The Electoral Commission (EC) has justified the decision to shift the closing time of voting from 5:00 pm to 3:00 pm during the upcoming 2024 general elections.
The EC Chairperson, Jean Mensa, emphasized that this adjustment aims to facilitate the transparent and orderly collation of votes by electoral officers in broad daylight.
Addressing participants at an inter-party dialogue and stock-taking conference organized by the National Peace Council in Accra on Thursday, December 14, Mrs Mensa highlighted that the proposal is grounded in the lessons learned from the 2020 elections, where approximately 70 percent of voting centres witnessed minimal activity by 1:00 pm.
Mrs Mensa emphasized that this adjustment aims to diminish the long queues that have historically characterized elections, streamlining the voting process for citizens.
“In 2020, 70 percent of our polling centres had a voter threshold of 500 and below. This time we intend to ensure that all our polling station centers have a threshold of 500 voters and below. In the same vein, we will increase the number of our polling stations nationwide.
“We believe that this will go a long way to reduce the long queues that characterize our elections and allow for a smooth, seamless, hustle-free voting process. In 2020, it took voters not more than five minutes to cast their votes due to the introduction of this policy. Based on our 2020 experience and also feedback from several observer groups we propose to close the polls at 3:00 pm.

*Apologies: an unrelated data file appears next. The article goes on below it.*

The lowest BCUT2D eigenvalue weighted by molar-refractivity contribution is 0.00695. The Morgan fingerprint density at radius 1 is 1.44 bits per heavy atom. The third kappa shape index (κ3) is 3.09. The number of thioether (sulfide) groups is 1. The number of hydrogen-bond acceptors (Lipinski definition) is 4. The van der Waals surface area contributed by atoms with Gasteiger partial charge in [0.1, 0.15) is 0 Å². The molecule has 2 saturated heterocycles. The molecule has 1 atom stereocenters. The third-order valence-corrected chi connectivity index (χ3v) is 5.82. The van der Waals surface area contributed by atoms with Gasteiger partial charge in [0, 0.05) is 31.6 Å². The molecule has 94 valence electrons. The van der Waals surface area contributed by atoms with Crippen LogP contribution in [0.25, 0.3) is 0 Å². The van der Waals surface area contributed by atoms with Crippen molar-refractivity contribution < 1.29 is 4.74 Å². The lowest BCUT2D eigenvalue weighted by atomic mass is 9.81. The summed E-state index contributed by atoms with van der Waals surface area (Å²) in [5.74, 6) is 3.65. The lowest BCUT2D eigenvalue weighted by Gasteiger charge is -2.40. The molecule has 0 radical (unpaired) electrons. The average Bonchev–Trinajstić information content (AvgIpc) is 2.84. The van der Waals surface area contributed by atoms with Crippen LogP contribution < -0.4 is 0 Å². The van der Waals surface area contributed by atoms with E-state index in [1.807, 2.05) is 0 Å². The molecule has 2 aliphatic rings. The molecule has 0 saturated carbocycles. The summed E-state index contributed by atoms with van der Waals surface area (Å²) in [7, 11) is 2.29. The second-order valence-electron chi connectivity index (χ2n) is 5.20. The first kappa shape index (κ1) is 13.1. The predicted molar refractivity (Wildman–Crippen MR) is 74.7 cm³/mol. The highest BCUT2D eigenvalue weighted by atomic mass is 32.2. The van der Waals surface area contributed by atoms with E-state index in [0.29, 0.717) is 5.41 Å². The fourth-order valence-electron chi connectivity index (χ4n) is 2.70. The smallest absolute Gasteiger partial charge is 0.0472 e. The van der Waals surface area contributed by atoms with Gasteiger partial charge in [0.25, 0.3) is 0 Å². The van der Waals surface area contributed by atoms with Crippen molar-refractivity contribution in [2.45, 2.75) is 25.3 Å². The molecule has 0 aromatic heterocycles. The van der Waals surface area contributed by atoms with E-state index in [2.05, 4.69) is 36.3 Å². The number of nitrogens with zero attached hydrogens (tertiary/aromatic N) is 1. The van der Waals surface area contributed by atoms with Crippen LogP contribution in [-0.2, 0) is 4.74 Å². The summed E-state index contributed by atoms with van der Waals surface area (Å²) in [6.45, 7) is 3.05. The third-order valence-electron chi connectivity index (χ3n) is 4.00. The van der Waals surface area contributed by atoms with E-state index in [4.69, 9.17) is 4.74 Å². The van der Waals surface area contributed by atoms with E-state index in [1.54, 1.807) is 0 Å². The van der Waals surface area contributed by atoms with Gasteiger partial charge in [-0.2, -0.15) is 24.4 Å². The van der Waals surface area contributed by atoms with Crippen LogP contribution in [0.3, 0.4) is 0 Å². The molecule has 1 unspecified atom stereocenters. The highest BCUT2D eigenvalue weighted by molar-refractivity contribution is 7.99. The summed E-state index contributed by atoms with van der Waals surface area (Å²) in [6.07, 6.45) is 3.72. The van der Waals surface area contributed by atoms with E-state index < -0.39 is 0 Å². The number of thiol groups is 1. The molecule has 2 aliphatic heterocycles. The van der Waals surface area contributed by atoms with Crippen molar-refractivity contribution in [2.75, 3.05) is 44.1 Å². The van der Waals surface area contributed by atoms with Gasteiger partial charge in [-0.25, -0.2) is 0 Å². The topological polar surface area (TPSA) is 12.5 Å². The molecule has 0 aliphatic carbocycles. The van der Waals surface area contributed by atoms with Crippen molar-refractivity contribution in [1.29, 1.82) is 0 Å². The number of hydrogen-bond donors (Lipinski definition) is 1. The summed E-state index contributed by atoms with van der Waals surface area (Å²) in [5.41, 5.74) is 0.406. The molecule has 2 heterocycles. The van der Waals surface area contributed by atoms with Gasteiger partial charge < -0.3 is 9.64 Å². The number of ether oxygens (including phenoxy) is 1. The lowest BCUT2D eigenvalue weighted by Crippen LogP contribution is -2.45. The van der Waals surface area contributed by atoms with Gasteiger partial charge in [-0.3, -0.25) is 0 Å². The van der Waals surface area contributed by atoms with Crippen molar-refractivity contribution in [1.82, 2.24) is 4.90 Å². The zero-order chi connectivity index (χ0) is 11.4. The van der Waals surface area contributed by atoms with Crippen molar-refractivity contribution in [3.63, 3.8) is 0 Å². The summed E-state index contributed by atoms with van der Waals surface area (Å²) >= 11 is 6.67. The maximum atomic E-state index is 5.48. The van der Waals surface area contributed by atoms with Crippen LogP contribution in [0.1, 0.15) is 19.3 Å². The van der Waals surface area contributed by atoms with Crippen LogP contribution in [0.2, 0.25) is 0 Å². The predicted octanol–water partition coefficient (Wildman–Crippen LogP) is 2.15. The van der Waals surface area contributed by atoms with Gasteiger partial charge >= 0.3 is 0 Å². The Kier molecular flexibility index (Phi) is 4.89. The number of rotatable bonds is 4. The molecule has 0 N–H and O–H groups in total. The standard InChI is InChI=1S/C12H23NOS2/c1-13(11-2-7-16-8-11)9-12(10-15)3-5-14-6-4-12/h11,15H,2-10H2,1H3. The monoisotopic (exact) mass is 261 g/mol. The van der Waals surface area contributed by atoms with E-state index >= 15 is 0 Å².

“Our experience in 2020 reveals that by 1:00 pm, 70 percent of our polling stations were empty of voters as most voters had cast their votes. This made it possible because the threshold of most polling centres was reduced to 500 voters per voting centre.
“This was coupled with the robust verification devices that were deployed to the polling stations. We are convinced that by closing the polls at 3:00 pm, we will be able to count and collate in broad daylight and this will promote the needed transparency and orderliness that we so desire,” Mrs. Mensa said.